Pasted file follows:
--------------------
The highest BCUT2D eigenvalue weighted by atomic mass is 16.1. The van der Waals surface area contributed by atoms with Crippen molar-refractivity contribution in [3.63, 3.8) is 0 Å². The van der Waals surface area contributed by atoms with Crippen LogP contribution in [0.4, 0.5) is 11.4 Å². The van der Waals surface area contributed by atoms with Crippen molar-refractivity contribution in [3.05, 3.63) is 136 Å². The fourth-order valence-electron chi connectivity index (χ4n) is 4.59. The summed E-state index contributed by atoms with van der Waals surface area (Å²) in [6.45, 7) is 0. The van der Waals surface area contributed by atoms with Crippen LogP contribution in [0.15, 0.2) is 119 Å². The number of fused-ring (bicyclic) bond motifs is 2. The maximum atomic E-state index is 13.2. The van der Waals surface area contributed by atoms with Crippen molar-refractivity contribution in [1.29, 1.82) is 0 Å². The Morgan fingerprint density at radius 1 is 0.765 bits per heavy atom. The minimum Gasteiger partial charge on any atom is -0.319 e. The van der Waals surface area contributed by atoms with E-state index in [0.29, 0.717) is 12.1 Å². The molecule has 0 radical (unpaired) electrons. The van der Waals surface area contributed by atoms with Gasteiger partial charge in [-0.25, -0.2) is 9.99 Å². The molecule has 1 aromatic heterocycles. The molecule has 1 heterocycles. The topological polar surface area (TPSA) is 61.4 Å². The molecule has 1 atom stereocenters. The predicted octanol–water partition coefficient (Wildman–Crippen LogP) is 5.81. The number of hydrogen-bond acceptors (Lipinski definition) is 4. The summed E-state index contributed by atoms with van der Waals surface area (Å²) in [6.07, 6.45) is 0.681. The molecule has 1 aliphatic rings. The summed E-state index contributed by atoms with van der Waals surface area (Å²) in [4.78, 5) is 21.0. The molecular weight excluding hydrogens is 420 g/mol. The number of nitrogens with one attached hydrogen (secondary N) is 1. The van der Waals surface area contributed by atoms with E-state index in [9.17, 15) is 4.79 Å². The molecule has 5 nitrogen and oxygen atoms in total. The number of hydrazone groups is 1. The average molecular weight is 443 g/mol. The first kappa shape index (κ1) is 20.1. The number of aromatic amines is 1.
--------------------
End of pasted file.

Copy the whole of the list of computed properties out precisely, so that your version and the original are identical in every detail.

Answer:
The highest BCUT2D eigenvalue weighted by atomic mass is 16.1. The van der Waals surface area contributed by atoms with Crippen molar-refractivity contribution in [3.63, 3.8) is 0 Å². The van der Waals surface area contributed by atoms with Crippen LogP contribution in [0.4, 0.5) is 11.4 Å². The van der Waals surface area contributed by atoms with Crippen molar-refractivity contribution in [3.05, 3.63) is 136 Å². The fourth-order valence-electron chi connectivity index (χ4n) is 4.59. The summed E-state index contributed by atoms with van der Waals surface area (Å²) in [6.45, 7) is 0. The van der Waals surface area contributed by atoms with Crippen LogP contribution in [0.15, 0.2) is 119 Å². The number of fused-ring (bicyclic) bond motifs is 2. The maximum atomic E-state index is 13.2. The van der Waals surface area contributed by atoms with Crippen molar-refractivity contribution in [1.29, 1.82) is 0 Å². The Morgan fingerprint density at radius 1 is 0.765 bits per heavy atom. The minimum Gasteiger partial charge on any atom is -0.319 e. The van der Waals surface area contributed by atoms with E-state index in [0.29, 0.717) is 12.1 Å². The molecule has 0 radical (unpaired) electrons. The van der Waals surface area contributed by atoms with Gasteiger partial charge in [-0.25, -0.2) is 9.99 Å². The molecule has 1 aromatic heterocycles. The molecule has 1 heterocycles. The topological polar surface area (TPSA) is 61.4 Å². The molecule has 1 atom stereocenters. The predicted octanol–water partition coefficient (Wildman–Crippen LogP) is 5.81. The number of hydrogen-bond acceptors (Lipinski definition) is 4. The summed E-state index contributed by atoms with van der Waals surface area (Å²) in [6.07, 6.45) is 0.681. The molecule has 1 aliphatic rings. The summed E-state index contributed by atoms with van der Waals surface area (Å²) in [4.78, 5) is 21.0. The molecular weight excluding hydrogens is 420 g/mol. The number of nitrogens with one attached hydrogen (secondary N) is 1. The van der Waals surface area contributed by atoms with E-state index in [9.17, 15) is 4.79 Å². The molecule has 5 nitrogen and oxygen atoms in total. The number of hydrazone groups is 1. The average molecular weight is 443 g/mol. The first kappa shape index (κ1) is 20.1. The number of aromatic amines is 1.